* Of this see more in Abp. Wake's Apostolical Fathers, Introd, chap. X.

2. As to moderns of best note, they agree with the ancients in the main things, and may be usefully consulted on the present subject. Some of them have been eminently skilled in Jewish antiquities, and others in ecclesiastical. Some have excelled in criticism and the learned languages: others in clearness of conception, and accuracy of judgment: all are useful in their several ways, and may suggest many things which upon due inquiry will be found to be right, and which no single writer, left to himself, and without consulting them, would ever have thought on. A man that affects to think by himself will often fancy he sees that in Scripture which is not there, and will overlook what there really is : he will run wide in his conjectures, criticize in a wrong place, and fall short in most things, for want of compass, and larger views, or for want of a due consideration of consequences here or there. Truth is of wide extent, and is all over uniform and consistent: and it may require many eyes to look out, and search round, that every position advanced may agree with all truths, natural and revealed, and that no heterogeneous mixture be admitted to deform and deface the whole system. How often does it happen, that a man pleases himself with a thought, which strikes him at first view, and which perhaps he looks upon as demonstration : and yet farther inquiries into other men’s labours may at length convince him that it is mere delusion, justly exploded by the more knowing and judicious. There are numberless instances of that kind to be met with among men of letters : which should make every writer cautious how he presumes too far upon his own unassisted abilities, and how he opposes his single judgment to the united verdict of wise, great, and good men. It requires com

& This argument is considered at large in my Importance of the Doctrine of the Trinity asserted, vol. v. ch. vii. p. 253–333.

monly much pains and care to trace a notion quite through; to run it up to its first principles, and again to traverse it to its remotest consequences, and to clear it of all just objections, in order to be at length rationally satisfied, that it is sound and good, and consistent throughout. Different churches, or parties, have their different interpretations of the same texts, and their different superstructures built upon the same principles. They have respectively their several pleas, pretences, arguments, solutions, for the maintaining a debate either in the offensive or defensive way. A subject thus comes to be parrowly scanned, and minutely viewed on every side; and so at length a consistent chain of truth may be wrought out, by a careful hand, from what the finest wits or ablest heads among the several contending parties have happily supplied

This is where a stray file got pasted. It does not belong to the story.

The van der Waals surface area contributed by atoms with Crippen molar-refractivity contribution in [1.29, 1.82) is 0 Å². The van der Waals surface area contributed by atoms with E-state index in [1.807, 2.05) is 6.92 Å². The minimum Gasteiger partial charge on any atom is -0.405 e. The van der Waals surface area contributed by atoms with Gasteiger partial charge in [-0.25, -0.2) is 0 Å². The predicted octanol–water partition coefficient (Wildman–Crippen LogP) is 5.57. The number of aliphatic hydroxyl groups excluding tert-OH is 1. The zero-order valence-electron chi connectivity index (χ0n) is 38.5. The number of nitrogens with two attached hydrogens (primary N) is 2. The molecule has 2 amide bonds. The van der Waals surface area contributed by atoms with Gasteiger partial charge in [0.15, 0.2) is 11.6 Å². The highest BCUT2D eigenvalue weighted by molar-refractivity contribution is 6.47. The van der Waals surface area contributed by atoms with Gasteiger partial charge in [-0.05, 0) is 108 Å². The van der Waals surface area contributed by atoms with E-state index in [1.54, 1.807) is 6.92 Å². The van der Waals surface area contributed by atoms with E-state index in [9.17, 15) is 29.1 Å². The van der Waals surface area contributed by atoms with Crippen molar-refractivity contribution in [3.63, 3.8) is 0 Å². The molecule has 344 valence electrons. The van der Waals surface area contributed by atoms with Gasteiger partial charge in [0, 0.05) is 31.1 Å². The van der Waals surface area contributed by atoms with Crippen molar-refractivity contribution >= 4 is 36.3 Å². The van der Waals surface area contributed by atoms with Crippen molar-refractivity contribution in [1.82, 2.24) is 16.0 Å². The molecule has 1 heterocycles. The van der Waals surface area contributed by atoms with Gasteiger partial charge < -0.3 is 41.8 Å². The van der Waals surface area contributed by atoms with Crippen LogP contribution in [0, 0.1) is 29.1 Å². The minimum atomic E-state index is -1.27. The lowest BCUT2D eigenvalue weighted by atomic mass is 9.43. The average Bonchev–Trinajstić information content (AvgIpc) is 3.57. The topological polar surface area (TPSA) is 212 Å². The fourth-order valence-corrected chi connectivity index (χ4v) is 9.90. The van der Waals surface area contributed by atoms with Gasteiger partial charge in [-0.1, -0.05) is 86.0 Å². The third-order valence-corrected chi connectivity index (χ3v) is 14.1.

But perhaps it may here be asked ; Is then every man obliged to look deep into religious controversies ? Are not the Scriptures alone sufficient for any plain and sincere Christian to conduct himself by, whether as to faith or manners? I answer : 1. Common Christians must be content to understand Scripture as they may, under the help of such guides as Providence has placed over them, and in the conscientious use of such means as are proper to their circumstances : which is all that ordinarily can be required of them. 2. Those who undertake to direct and guide them are more particularly obliged to search into religious controversies, and to "prove all things” (as far as lies in their power) in order to lead others in the right way. 3. Those guides ought, in their inquiries or instructions, to pay a proper regard and deference to other guides of eminent note, ancient and modern, and not lightly to contradict them, or vary from them; remembering always, that themselves are fallible, and that new notions (in religion especially) are not comparable, generally speaking, to the old, proved, and tried. 4. If any man interpreting Scripture in a new sense, pretends that his doctrine at least is old, being Scripture doctrine ; he